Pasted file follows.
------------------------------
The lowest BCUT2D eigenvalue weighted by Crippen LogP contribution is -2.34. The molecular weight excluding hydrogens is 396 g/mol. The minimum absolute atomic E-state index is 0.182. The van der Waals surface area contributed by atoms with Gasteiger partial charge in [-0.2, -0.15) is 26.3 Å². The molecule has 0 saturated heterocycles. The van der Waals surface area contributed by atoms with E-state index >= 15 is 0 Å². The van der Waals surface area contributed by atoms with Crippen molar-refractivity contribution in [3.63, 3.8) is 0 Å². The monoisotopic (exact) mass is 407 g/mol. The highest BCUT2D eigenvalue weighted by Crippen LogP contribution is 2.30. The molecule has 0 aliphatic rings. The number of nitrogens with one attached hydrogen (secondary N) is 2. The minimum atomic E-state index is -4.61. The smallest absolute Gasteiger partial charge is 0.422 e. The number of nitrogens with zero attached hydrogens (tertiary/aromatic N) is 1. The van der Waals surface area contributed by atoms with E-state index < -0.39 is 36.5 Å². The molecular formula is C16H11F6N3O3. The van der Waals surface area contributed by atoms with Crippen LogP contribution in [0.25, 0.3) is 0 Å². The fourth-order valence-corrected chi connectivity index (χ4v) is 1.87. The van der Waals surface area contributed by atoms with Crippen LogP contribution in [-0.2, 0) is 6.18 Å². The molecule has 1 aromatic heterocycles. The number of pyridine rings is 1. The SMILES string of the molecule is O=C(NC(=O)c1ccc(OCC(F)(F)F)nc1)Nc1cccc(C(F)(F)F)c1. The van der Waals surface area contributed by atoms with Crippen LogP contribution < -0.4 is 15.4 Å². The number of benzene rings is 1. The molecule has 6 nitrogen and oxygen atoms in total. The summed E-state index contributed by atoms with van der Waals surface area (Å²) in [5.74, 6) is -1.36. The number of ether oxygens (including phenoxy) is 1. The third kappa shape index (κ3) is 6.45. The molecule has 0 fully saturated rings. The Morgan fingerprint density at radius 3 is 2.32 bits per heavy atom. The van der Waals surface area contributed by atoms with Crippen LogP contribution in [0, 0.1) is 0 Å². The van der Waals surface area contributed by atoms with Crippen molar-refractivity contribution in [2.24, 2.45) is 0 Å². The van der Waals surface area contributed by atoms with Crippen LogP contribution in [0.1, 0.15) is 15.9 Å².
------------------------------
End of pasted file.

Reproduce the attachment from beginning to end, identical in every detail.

The lowest BCUT2D eigenvalue weighted by Crippen LogP contribution is -2.34. The molecular weight excluding hydrogens is 396 g/mol. The minimum absolute atomic E-state index is 0.182. The van der Waals surface area contributed by atoms with Gasteiger partial charge in [-0.2, -0.15) is 26.3 Å². The molecule has 0 saturated heterocycles. The van der Waals surface area contributed by atoms with E-state index >= 15 is 0 Å². The van der Waals surface area contributed by atoms with Crippen molar-refractivity contribution in [3.63, 3.8) is 0 Å². The monoisotopic (exact) mass is 407 g/mol. The highest BCUT2D eigenvalue weighted by Crippen LogP contribution is 2.30. The molecule has 0 aliphatic rings. The number of nitrogens with one attached hydrogen (secondary N) is 2. The minimum atomic E-state index is -4.61. The smallest absolute Gasteiger partial charge is 0.422 e. The number of nitrogens with zero attached hydrogens (tertiary/aromatic N) is 1. The van der Waals surface area contributed by atoms with E-state index < -0.39 is 36.5 Å². The molecular formula is C16H11F6N3O3. The van der Waals surface area contributed by atoms with Crippen LogP contribution in [0.25, 0.3) is 0 Å². The fourth-order valence-corrected chi connectivity index (χ4v) is 1.87. The van der Waals surface area contributed by atoms with Crippen LogP contribution in [-0.2, 0) is 6.18 Å². The molecule has 1 aromatic heterocycles. The number of pyridine rings is 1. The SMILES string of the molecule is O=C(NC(=O)c1ccc(OCC(F)(F)F)nc1)Nc1cccc(C(F)(F)F)c1. The van der Waals surface area contributed by atoms with Crippen LogP contribution < -0.4 is 15.4 Å². The number of benzene rings is 1. The molecule has 6 nitrogen and oxygen atoms in total. The summed E-state index contributed by atoms with van der Waals surface area (Å²) in [5.74, 6) is -1.36. The number of ether oxygens (including phenoxy) is 1. The third kappa shape index (κ3) is 6.45. The molecule has 0 fully saturated rings. The Morgan fingerprint density at radius 3 is 2.32 bits per heavy atom. The van der Waals surface area contributed by atoms with Crippen LogP contribution in [0, 0.1) is 0 Å². The van der Waals surface area contributed by atoms with Crippen molar-refractivity contribution in [2.24, 2.45) is 0 Å². The van der Waals surface area contributed by atoms with Crippen LogP contribution in [0.1, 0.15) is 15.9 Å².